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Fantasy isn’t just Fluff and Nonsense

October 16, 2008

I get so tired of reading forums where people claim that they hate reading fantasy books in public because the covers are cheesy or corny. I get even more tired when people make the assumption that fantasy books are merely escapist getaways from reality, more fluff than substance.

So in honor of the fact that I’m about to head out to Con*Stellation this weekend where Diane Duane will be one of the guests of honor, I’m putting together a list of some of my favorite fantasy books which are geared toward people who aren’t afraid of little things like… oh.. physics.

Not that I have anything against the fluffy sorts of fantasy (I love them too). But sometimes you want to read something that reminds you that explaining everything as “it’s *magic*!” is kind of a cop out.

  • The Young Wizards Chronicles by Diane Duane. ( Books in the series include: So You Want to be a Wizard?, Deep Wizardry, High Wizardry, A Wizard Abroad, A Wizard’s Dilemma, A Wizard at War). I first picked up these books when I was twelve, in the young adult section of my library, LONG before Harry Potter became the reigning king of kid wizards. Nita and Kit and their friends (and family and pets) hop between alternate universes, fight entropy, talk to stars and whales and trees and faeries and cats and transcendent pigs, and discuss weighty laws of physics and mathematics
  • Chronicles of Chaos by John. C. Wright (Books in the series include: Orphans of Chaos, Fugitives of Chaos, Titans of Chaos). This is a fairly recent series that actually managed to sprain my brain several times while reading and trying to wrap my head around the concepts introduced. It follows the adventures of a group of “students” at a boarding school in England who discover that they are not what they thought they were, and that their teachers are creatures out of myth who are keeping them prisoner. Combining heady doses of greek mythology with particle physics, occult practices, bio-technology and trans-dimensional beings, this series may be difficult to follow sometimes, but it manages to be entertaining as well. The final battle is a little on the unbelievable side, though.
  • A Wrinkle in Time by Madeline L’Engle (and follow up books like A Swiftly Tilting Planet). Another series I discovered young, mainly because I think I was assigned to read it. Still a fascinating story that twists fantasy and science fiction together and creates something fascinating and still refreshingly different even today.
  • The Redemption of Althalus by David and Leigh Eddings. High fantasy, yes, but some of the philosophical, sociological, theological, political and hypothetical physics discussed in this book (and several other Eddings books for that matter), put it on my list.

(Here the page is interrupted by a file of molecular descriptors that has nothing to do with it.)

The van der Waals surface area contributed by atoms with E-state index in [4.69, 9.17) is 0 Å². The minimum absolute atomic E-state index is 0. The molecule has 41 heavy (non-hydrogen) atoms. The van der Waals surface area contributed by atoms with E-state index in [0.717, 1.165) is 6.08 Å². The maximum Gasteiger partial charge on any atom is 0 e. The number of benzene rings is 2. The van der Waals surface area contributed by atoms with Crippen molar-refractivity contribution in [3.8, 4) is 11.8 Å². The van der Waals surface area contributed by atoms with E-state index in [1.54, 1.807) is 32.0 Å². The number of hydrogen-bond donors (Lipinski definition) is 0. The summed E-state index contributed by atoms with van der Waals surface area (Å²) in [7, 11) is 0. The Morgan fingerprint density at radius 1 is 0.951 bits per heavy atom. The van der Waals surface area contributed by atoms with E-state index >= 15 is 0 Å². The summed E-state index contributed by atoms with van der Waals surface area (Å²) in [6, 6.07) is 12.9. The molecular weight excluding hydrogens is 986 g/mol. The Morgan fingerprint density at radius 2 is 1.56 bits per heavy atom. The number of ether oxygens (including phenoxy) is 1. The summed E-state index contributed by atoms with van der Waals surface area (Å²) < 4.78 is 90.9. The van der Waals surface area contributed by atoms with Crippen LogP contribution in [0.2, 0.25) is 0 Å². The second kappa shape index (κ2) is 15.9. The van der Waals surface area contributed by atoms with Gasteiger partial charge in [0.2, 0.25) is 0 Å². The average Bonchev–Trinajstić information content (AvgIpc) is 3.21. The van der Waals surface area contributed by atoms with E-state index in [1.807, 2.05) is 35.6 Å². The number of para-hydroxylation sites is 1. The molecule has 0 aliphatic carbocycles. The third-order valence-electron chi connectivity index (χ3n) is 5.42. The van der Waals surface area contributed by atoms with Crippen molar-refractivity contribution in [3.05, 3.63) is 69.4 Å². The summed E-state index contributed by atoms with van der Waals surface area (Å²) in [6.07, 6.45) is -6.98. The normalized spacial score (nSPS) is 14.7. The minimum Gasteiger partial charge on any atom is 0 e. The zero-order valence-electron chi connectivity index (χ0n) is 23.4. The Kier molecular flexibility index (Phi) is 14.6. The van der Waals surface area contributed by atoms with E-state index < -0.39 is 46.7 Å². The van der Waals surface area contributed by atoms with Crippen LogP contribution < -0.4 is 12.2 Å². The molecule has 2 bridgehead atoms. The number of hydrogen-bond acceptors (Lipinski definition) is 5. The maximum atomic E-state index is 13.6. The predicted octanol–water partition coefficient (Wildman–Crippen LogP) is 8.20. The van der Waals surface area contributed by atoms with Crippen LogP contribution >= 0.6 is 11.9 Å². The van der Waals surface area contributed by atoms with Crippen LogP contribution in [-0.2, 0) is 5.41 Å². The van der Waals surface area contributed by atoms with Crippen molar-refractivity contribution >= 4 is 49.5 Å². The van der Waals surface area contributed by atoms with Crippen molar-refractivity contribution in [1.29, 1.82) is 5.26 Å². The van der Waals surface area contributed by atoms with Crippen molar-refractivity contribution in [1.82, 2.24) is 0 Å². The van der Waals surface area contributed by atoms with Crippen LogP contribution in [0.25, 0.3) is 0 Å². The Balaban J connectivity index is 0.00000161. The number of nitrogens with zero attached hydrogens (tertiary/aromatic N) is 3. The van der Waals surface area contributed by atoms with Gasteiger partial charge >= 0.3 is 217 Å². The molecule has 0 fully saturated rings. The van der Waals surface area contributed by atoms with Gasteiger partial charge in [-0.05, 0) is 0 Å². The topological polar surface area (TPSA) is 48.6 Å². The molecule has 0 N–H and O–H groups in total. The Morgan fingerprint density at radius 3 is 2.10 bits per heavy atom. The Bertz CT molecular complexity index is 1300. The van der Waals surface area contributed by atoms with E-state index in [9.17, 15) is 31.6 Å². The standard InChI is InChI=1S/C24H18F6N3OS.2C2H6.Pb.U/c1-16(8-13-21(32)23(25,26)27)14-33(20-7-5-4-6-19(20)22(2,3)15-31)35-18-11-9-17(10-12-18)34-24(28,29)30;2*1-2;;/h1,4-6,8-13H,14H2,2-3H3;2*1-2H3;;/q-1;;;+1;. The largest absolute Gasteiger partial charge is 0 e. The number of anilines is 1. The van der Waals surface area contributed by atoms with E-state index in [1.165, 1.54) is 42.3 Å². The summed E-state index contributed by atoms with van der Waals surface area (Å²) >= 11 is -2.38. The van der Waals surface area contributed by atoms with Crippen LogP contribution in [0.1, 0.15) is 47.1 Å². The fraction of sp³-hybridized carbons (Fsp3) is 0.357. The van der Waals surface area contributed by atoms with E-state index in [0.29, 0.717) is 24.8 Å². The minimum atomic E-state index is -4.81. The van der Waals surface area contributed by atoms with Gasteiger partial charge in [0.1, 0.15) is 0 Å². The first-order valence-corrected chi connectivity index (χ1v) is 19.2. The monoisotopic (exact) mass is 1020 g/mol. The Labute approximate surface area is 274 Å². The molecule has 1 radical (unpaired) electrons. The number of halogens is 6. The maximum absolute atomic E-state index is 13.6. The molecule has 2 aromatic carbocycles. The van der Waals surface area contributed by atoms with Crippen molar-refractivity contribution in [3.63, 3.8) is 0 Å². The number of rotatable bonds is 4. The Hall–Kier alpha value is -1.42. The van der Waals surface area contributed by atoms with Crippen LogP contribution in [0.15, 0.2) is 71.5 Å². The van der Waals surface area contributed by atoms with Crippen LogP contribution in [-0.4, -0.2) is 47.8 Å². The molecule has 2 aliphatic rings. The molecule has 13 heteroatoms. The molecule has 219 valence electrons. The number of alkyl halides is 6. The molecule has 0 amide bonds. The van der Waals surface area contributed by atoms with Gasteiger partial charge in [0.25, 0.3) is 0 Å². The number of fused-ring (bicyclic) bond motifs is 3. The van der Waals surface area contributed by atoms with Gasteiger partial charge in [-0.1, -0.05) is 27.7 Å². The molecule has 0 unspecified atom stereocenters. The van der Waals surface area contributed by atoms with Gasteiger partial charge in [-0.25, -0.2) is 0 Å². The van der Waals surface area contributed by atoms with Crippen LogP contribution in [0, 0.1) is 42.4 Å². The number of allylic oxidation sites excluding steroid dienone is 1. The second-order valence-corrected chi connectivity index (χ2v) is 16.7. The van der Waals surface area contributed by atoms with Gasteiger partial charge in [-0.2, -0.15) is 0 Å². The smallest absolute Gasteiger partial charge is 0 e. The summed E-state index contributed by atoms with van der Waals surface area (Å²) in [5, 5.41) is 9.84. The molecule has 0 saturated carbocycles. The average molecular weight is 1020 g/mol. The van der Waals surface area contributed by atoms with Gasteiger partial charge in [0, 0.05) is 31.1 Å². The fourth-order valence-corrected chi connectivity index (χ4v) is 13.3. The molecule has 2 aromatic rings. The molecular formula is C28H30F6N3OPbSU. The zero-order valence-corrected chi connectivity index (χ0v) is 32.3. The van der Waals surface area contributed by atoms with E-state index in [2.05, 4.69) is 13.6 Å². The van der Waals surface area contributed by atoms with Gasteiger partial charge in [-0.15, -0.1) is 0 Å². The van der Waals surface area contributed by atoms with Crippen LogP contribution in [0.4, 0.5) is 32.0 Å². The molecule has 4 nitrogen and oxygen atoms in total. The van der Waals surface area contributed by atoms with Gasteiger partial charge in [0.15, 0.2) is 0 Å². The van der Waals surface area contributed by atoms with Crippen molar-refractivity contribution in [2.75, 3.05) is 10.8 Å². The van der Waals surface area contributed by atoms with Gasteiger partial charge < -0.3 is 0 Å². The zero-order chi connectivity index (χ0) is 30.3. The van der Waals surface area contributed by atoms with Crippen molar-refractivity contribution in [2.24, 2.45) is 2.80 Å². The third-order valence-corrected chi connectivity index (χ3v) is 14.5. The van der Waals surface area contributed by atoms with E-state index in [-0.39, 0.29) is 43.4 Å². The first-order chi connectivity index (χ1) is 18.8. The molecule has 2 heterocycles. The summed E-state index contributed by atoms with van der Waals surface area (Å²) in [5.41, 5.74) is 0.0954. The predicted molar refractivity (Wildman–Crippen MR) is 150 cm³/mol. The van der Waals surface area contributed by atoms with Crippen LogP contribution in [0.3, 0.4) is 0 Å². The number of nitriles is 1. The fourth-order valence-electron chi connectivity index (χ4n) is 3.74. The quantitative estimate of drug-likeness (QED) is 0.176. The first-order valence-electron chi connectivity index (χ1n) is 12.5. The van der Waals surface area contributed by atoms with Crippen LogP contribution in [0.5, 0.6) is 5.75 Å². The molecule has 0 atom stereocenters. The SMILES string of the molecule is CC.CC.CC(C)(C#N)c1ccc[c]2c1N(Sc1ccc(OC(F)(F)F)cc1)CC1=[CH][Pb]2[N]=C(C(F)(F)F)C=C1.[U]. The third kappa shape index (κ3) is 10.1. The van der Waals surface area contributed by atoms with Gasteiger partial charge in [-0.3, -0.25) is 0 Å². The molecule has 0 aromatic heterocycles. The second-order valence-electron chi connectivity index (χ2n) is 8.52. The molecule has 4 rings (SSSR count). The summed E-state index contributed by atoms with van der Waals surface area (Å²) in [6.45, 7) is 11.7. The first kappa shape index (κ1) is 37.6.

• IceWind Dale Trilogy, Dark Elf Trilogy, Clerical Quintet by R.A. Salvatore. My husband requested that I add these to the list because, he says “Salvatore took a deep look at the socio-political issues within the Forgotten Realms. That these things don’t happen in a vacuum. It’s not just people running around killing Orcs.”
  • The Lord of the Rings by J.R.R. Tolkien. Yes, the grand-daddy of all fantasy. Tolkien’s world is so fully realized that at times you feel like you’re reading a history book, not a fictional story at all. With his gift for inventing languages, history, politics, and a good grasp of warfare and mythology, The Lord of the Rings is beyond mere world building.
  • Another of my husband’s picks: The Incarnations of Immortality Series by Piers Anthony. John says: “Although uneven, Piers Anthony’s look at the afterlife took the viewpoint that all of this is a job. That the afterlife needs “people” to take care of the various divisions and departments, and that if they don’t do their jobs right, things go very wrong for their customers, namely “us”. The weakest book of the series is the last, but then again, how do you deal with the succession of Ultimate Deity?”
  • Good Omens by Neil Gaiman and Terry Pratchett. Humorous, yes, but this tongue-in-cheek satirical fantasy about the Apocalypse, Anti-Christ, and the war between Up There and Down There really covers a lot of philosophical and theological ground. Hot stuff to handle, but they do it in such a way that it makes you think. The saddest thing I ever saw was when my local library refused to do a book discussion of Good Omens on the grounds that it was “too controversial” and instead chose an insipid Oprah book of the month drama with the intellectual depth of a spoon.